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Flashcards in Respiratory System Deck (37)
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1

A 69-year-old asthmatic man has had a persistent cough and felt feverish for the last week. He is wheezy and having difficulty breathing, and his inhalers are not having any effect. Which of the following is the most consistent with a severe attack of asthma?

A. BP 90/60 mmHg
B. Inability to complete sentences
C. Inaudible air entry bilaterally
D. SaO2 < 75% on air

B. Inability to complete sentences

Running out of breath before the end of a sentence, together with a PEFR 33-50% of predicted and HR > 110/min is consistent with a severe attack of asthma.
A and C indicate hypotension; D suggests a life-threatening asthma attack which should prompt immediate referral to ITU.

2

A 21-year-old woman has had left-sided chest pain for a week, sharp in nature and worse on inspiration. The left medial border of her sternum is tender but her chest is otherwise clear. Temperature, heart rate, respiration rate and SaO2 are within normal range. Which is the most likely diagnosis?

A. Pneumonia
B. Myocardial infarction
C. Costochondritis
D. Pulmonary embolus

C. Costochondritis

3

A 30-year-old woman has had a severe acute episode of asthma, her first in ten years – she has a salbutamol inhaler for occasional use, and beclometasone for use twice daily. Which single measure is most likely to improve her long-term asthma control?

A. Add montelukast tablets to prescription
B. Add salmeterol inhaler
C. Ensure up-to-date spirometry and lung function tests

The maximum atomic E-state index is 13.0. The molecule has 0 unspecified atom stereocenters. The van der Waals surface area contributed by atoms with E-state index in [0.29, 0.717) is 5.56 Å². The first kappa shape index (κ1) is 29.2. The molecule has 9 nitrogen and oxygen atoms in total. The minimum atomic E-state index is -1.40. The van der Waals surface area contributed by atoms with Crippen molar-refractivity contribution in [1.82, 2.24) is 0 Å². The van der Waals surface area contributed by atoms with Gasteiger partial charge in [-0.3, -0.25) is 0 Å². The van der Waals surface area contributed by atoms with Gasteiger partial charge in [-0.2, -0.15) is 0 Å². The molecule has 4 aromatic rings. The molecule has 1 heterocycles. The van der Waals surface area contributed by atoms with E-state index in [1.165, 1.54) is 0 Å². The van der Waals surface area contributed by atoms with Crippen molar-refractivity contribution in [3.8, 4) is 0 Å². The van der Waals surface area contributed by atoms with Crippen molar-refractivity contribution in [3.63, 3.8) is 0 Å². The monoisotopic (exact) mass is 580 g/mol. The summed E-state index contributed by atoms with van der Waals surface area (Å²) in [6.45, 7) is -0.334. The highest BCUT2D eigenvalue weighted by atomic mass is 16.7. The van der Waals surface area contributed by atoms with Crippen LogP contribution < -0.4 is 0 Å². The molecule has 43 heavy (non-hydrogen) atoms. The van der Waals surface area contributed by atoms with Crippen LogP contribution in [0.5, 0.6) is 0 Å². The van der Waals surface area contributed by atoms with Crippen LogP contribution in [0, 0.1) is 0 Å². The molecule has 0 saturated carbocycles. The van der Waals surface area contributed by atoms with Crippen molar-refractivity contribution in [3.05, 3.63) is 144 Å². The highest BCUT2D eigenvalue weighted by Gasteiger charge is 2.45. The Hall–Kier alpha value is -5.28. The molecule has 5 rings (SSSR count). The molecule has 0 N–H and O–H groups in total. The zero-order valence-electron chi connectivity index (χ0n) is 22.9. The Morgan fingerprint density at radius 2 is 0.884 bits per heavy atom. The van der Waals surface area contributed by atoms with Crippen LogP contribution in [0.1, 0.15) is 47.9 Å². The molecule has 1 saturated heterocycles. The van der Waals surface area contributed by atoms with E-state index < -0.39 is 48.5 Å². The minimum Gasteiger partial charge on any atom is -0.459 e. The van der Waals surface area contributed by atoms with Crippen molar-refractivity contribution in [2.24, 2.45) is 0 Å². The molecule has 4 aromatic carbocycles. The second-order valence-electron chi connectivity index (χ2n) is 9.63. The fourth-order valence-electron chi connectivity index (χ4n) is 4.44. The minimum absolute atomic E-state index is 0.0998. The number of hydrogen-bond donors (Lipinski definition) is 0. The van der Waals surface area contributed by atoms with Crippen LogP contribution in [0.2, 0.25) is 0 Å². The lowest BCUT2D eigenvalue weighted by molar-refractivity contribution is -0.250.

D. Write a plan of how and when to take the inhalers

D. Write a plan of how and when to take the inhalers

4

A 26-year-old man has a sudden pain over his lower sternum. He feels breathless and nauseous. On auscultation, there is decreased air entry at the right apex. Which is the most likely diagnosis?

A. Acute pericarditis
B. Pneumonia
C. Pneumothorax
D. Pulmonary embolus

C. Pneumothorax

5

The PO2 (mm Hg) inside skeletal muscle cells during exercise is closest to?

A. 3
B. 10
C. 20
D. 30

A. 3

6

Which of these is unlikely to be true for a normal, healthy individual?

A. Tidal volume = 0.5L
B. Respiratory rate = 13 breaths per minute
C. Partial pressure of oxygen in the arteries = 10.2kPa
D. Vital capacity = 3.9
E. Physiological dead space = 350ml

C. Partial pressure of oxygen in the arteries = 10.2kPa

7

Which of the following is untrue?

A. Central chemoreceptors are found on the medulla, they respond to pH and pCO2
B. Respiratory neurons in the medulla have pacemaker activity
C. Peripheral chemoreceptors are found on the aortic arch and can respond to hypoxia, pCO2 and pH
D. Sensitivity to CO2 decreases in sleep
E. Pharyngeal resistance increases during sleep

B. Respiratory neurons in the medulla have pacemaker activity

8

The most important stimulus controlling the level of resting ventilation is:

A. PCO2 on peripheral chemoreceptors.